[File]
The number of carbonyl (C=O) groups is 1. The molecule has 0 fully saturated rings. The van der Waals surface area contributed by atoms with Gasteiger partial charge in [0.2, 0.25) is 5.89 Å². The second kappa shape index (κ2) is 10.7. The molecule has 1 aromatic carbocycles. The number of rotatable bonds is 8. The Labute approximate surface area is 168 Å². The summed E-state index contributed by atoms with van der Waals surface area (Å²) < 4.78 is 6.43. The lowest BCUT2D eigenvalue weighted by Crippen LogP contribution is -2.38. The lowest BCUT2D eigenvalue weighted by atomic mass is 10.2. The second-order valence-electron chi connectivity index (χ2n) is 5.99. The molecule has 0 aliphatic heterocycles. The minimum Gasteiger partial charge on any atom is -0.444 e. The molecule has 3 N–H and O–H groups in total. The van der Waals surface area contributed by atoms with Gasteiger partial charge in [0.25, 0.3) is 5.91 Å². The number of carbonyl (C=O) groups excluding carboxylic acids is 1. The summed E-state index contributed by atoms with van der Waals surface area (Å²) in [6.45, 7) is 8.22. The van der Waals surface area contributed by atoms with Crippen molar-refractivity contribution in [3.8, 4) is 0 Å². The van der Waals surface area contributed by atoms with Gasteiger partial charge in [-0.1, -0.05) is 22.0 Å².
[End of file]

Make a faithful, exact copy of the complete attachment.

The number of carbonyl (C=O) groups is 1. The molecule has 0 fully saturated rings. The van der Waals surface area contributed by atoms with Gasteiger partial charge in [0.2, 0.25) is 5.89 Å². The second kappa shape index (κ2) is 10.7. The molecule has 1 aromatic carbocycles. The number of rotatable bonds is 8. The Labute approximate surface area is 168 Å². The summed E-state index contributed by atoms with van der Waals surface area (Å²) < 4.78 is 6.43. The lowest BCUT2D eigenvalue weighted by Crippen LogP contribution is -2.38. The lowest BCUT2D eigenvalue weighted by atomic mass is 10.2. The second-order valence-electron chi connectivity index (χ2n) is 5.99. The molecule has 0 aliphatic heterocycles. The minimum Gasteiger partial charge on any atom is -0.444 e. The molecule has 3 N–H and O–H groups in total. The van der Waals surface area contributed by atoms with Gasteiger partial charge in [0.25, 0.3) is 5.91 Å². The number of carbonyl (C=O) groups excluding carboxylic acids is 1. The summed E-state index contributed by atoms with van der Waals surface area (Å²) in [6.45, 7) is 8.22. The van der Waals surface area contributed by atoms with Crippen molar-refractivity contribution in [3.8, 4) is 0 Å². The van der Waals surface area contributed by atoms with Gasteiger partial charge in [-0.1, -0.05) is 22.0 Å².